Are your international data officers struggling to maintain and guarantee the integrity of your international data? Here’s what you need to know.
International data officers face a range of challenges when managing and securing a higher education institution’s international data.
These institutional challenges can include poor data interoperability, which results in data being misinterpreted as other departments and faculties may have a different understanding of the data.
Another institutional challenge is the rework cost associated with the extensive manual process used for collecting and processing data. The rework cost of repeating the same procedure, the staff overtime and response times involved needs to be considered.
These manual processes and poor data interoperability often lead to inaccurate or misleading data, which can taint the data-driven decision making on the institution’s executive level.
This could result in the development of ineffective partnerships, the funding of poor investments, and reputational damage to international data officers and other university decision makers.
It’s clear that bad data unnecessarily costs an institution valuable time and money. So, what can international data officers do to combat these challenges and implement best practices for quality data?
Six best practices for quality data
The first step that any international office needs to tackle is the centralization of all data into one single system, and an effective data quality strategy that dictates this system.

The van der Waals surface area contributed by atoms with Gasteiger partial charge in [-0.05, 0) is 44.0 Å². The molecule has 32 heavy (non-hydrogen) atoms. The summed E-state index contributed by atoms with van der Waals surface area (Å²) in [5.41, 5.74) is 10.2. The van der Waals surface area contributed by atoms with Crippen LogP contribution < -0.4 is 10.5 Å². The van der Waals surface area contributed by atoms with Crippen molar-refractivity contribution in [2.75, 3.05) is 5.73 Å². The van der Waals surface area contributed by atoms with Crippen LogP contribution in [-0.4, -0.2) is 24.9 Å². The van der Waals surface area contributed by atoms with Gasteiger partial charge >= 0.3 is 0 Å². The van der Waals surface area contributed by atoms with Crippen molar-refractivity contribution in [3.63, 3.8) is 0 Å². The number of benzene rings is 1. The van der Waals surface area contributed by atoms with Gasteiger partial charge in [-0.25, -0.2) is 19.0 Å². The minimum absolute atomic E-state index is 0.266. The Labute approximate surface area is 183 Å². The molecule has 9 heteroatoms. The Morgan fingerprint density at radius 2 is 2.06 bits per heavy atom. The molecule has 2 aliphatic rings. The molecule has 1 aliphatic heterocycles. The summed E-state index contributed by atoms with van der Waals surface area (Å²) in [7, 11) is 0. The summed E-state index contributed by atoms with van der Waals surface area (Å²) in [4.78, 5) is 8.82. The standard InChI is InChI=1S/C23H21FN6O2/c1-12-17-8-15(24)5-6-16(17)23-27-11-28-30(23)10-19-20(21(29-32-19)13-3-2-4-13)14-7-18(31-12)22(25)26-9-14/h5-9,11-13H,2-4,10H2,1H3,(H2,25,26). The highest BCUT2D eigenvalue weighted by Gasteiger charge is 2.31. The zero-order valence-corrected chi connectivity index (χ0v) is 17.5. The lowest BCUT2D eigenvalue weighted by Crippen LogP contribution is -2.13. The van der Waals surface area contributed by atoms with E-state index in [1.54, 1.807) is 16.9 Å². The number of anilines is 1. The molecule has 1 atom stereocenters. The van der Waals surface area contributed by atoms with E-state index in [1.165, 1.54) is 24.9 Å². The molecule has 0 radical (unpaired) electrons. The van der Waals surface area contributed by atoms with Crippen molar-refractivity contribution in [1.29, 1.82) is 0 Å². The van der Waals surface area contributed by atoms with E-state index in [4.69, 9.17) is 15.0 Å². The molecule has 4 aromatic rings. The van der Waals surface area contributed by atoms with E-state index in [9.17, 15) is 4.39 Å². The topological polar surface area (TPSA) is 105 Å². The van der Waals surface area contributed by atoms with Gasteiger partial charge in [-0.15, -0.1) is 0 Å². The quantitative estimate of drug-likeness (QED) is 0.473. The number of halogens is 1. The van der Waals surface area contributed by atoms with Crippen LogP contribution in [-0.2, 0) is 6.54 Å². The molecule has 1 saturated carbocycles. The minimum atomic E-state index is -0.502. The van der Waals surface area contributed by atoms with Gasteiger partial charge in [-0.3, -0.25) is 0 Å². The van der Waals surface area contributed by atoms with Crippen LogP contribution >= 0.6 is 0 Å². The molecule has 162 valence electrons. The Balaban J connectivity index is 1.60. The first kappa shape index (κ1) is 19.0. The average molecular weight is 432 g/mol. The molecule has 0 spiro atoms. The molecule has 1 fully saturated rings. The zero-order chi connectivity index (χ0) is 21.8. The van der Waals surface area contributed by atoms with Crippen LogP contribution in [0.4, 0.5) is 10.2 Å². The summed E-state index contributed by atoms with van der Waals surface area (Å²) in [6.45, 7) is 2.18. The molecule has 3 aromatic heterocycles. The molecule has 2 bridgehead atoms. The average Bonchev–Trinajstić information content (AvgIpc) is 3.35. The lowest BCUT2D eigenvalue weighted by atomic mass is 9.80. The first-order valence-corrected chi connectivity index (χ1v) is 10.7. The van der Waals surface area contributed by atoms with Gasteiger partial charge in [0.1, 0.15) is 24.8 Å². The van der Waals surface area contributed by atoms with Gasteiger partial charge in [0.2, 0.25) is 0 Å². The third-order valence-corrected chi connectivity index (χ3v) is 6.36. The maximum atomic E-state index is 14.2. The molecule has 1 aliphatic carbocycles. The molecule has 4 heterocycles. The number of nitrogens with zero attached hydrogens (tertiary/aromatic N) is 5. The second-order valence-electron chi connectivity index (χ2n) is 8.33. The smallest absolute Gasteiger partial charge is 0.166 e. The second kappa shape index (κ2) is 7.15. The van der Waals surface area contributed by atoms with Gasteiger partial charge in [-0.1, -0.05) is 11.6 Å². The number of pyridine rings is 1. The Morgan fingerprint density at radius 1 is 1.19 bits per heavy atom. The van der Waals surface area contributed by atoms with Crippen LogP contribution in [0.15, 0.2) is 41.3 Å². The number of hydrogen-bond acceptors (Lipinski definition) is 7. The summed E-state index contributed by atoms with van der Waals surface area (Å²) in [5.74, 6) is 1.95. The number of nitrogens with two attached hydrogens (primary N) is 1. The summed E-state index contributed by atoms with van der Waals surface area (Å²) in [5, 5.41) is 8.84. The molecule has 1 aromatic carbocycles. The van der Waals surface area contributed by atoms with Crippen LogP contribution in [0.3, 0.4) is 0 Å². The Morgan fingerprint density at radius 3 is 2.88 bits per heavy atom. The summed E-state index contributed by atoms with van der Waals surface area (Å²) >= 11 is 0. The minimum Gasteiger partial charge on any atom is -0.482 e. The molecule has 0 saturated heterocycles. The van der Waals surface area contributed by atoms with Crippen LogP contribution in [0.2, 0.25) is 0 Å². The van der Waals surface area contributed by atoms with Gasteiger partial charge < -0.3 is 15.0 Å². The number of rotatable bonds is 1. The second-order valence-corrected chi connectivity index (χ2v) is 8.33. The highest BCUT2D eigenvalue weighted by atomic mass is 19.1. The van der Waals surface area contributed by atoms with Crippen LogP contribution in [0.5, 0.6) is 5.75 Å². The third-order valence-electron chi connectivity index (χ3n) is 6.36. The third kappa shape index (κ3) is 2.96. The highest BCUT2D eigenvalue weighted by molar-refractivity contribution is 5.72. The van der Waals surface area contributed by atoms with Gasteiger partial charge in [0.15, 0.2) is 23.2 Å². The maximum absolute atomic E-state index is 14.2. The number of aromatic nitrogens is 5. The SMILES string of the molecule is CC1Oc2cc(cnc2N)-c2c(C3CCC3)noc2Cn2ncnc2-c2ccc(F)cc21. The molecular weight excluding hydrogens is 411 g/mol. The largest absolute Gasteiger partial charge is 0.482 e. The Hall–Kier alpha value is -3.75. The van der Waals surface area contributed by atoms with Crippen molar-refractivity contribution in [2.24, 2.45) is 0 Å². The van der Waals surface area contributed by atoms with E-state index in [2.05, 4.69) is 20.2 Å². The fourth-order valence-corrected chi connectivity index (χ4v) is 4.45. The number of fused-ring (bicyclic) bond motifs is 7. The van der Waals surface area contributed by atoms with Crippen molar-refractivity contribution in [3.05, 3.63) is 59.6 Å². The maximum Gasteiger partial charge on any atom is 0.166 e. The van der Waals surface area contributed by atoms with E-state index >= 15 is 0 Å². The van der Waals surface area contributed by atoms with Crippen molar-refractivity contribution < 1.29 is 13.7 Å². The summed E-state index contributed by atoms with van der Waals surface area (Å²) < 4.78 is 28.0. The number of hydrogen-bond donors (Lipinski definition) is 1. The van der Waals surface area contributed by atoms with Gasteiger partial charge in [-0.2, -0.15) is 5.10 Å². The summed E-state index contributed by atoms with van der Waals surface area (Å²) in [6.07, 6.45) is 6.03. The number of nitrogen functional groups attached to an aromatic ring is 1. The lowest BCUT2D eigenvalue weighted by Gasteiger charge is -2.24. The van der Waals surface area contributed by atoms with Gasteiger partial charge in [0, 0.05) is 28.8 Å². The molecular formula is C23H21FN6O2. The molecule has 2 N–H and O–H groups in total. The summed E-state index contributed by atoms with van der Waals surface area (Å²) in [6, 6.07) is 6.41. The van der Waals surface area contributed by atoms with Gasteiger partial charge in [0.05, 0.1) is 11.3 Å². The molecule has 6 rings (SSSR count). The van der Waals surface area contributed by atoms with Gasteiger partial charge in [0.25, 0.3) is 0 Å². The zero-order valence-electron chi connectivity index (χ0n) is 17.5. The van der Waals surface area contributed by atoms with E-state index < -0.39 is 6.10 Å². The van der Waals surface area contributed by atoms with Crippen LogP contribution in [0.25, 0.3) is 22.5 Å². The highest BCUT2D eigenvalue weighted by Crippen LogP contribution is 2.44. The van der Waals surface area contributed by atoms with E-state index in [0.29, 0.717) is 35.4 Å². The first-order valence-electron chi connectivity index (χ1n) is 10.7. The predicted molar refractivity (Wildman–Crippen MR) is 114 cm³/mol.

Once all data lives in one system and a strategy is set, international data officers can follow these six best practices for data collection, data analysis, and critical reporting in a higher education institution.
All data collected should be complete, with all mandatory fields filled in. Incomplete data can skew results and lead to inconsistencies.
Related to completeness, consistency means that data across all systems reflects the same information. All data should be in sync across the institution.
When it comes to conformity, all data should follow a set of standard data definitions like data type, size, and format.
This is an obvious one! All data should be accurate, clearly reflecting what is happening across the institution.
This relates to whether international data officers and other university representatives can access and analyze data when they need it.
Finally, each data record should be unique, otherwise the risk of accessing outdated information increases.
If you’re an international data officer, or simply someone who works within the international office, it’s important to follow these best practices and ensure quality, accurate data at all times.